The following post has been updated from an article published on ICEF Monitor on September 5, 2014. It was originally co-authored by Michael Waxman-Lenz, co-founder of Intead, and Jiangyinan Zhai, a graduate student of integrated marketing at New York University. It has since been heavily revised and updated for 2018 by Intead's very own Wanhua (Jenny) Yuan, Digital Analyst; Cathryn Andrews, Marketing Communications Manager; and Ben Waxman, CEO.
Is your admissions department challenged with social media and digital media management? It’s no wonder with new sites, platforms, and new channels coming up all the time.
Approaching the Chinese student market is a challenge – there is no doubt about it. The Chinese digital world essentially exists in it's own self-contained environment, limiting or forbidding access to many western sites and operating an entirely unique set of platforms. Where to begin?
We would like to give you a number of practical pointers to enhance your knowledge and your management of the digital footprint of your university or high school in China.
Special Notes: This month Intead releases our latest research report, in partnership with Vericant: What's on the Mind's of Chinese Parents? A Research Report for U.S. Admissions Professionals on the Factors Swaying Academic Decision-Making. This post will include excerpts from the report detailing websites that Chinese parents indicate have been influential in their academic decision-making process. To learn more about these sites and how you can use them to promote your institution in China, you can download the full report as part of an Intead Plus membership. So much value. So little cost.
Ben and Patricia look forward to catching up with many of you and your colleagues at NACAC in Salt Lake City next week. Get in touch so we can tell you more about our latest research and learning (email@example.com).
Some great marketing tips follow. Read on...
Intead's original article on this topic was published on ICEF Monitor here in September 2014 - but so much has changed since then, we felt only historians would want that info. Here is what you really need to know.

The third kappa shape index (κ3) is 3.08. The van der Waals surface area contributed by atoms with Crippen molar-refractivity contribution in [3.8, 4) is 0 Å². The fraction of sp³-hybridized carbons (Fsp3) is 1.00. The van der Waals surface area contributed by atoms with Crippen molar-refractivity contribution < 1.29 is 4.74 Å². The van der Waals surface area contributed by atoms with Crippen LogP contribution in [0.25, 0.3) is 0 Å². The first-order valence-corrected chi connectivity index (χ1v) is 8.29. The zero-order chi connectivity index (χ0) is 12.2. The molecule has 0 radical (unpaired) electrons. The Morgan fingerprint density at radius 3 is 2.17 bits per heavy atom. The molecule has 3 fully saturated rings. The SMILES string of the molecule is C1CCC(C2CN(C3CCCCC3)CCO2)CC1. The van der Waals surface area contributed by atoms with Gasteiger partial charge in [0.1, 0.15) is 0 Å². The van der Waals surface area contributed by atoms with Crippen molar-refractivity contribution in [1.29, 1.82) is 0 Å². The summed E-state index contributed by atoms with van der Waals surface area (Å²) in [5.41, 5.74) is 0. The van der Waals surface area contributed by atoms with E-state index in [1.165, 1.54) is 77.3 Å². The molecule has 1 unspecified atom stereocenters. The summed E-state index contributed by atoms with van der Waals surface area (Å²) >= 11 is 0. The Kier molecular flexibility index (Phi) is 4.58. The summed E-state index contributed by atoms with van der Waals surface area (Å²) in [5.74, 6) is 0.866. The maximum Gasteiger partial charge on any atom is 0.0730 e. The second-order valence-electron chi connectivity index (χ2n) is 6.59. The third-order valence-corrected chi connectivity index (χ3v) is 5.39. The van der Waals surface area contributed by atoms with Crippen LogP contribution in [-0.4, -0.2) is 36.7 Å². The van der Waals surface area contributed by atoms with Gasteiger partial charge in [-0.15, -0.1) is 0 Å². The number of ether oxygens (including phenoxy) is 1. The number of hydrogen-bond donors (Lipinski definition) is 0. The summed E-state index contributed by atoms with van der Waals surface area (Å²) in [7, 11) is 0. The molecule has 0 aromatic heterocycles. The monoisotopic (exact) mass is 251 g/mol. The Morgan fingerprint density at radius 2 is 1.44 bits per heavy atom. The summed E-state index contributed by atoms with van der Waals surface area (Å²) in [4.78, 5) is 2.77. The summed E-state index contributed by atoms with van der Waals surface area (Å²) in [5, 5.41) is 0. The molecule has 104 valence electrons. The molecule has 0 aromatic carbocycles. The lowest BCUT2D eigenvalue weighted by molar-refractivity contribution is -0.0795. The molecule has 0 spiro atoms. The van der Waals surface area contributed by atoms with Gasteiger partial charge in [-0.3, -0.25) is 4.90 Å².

Chinese Social Media Giants
As you know, the Chinese government blocks many Western social media platforms such as Facebook, Twitter, and YouTube so that only domestic services – such as Youku, Sina Weibo, Zhihu, and WeChat – are left for you to work with. Beyond the big social networks in China, which are better known, we will introduce you to a number of specialized websites used by prospective students to research and learn about studying outside China.
It’s good to be digitally ambitious, and you may want to be present in one or more of the big social media platforms that are specific to China, such as WeChat or Sina Weibo. Though as it is with all Western social media platforms, it is good practice to only start your presence if you can maintain regular current content delivery and engagement.
So, don’t take on too many platforms at the same time. Many universities use student assistance to support these efforts. This can be helpful but be aware that you need to control the registration and the login information so that you don’t lose access when your student worker is moving on. You don't want to know how often this happens.
WeChat: A Quick Overview
We like WeChat in particular as a fast-growing and easy-to-maintain social media platform, and we’ve included an example below of a WeChat microsite for the University of Wisconsin-Milwaukee.
A screen capture of a WeChat landing page for the University of Wisconsin-Milwaukee.
Prospective students can request information via a small menu within the app. The key is to think of the prospective Chinese student as a mobile consumer first. WeChat offers you the ability to have small micro-blogs and messages; students can request the content on demand by selecting a simple number from a menu. WeChat is a great example of a product with a “mobile first” approach, and you want targeted and relevant content that can be easily accessed via a mobile handset.
Communicating with students on WeChat is now THE most common way to engage and stay in touch in China. We won't bore you with the growth stats. For the foreseeable future, this is where you need to be.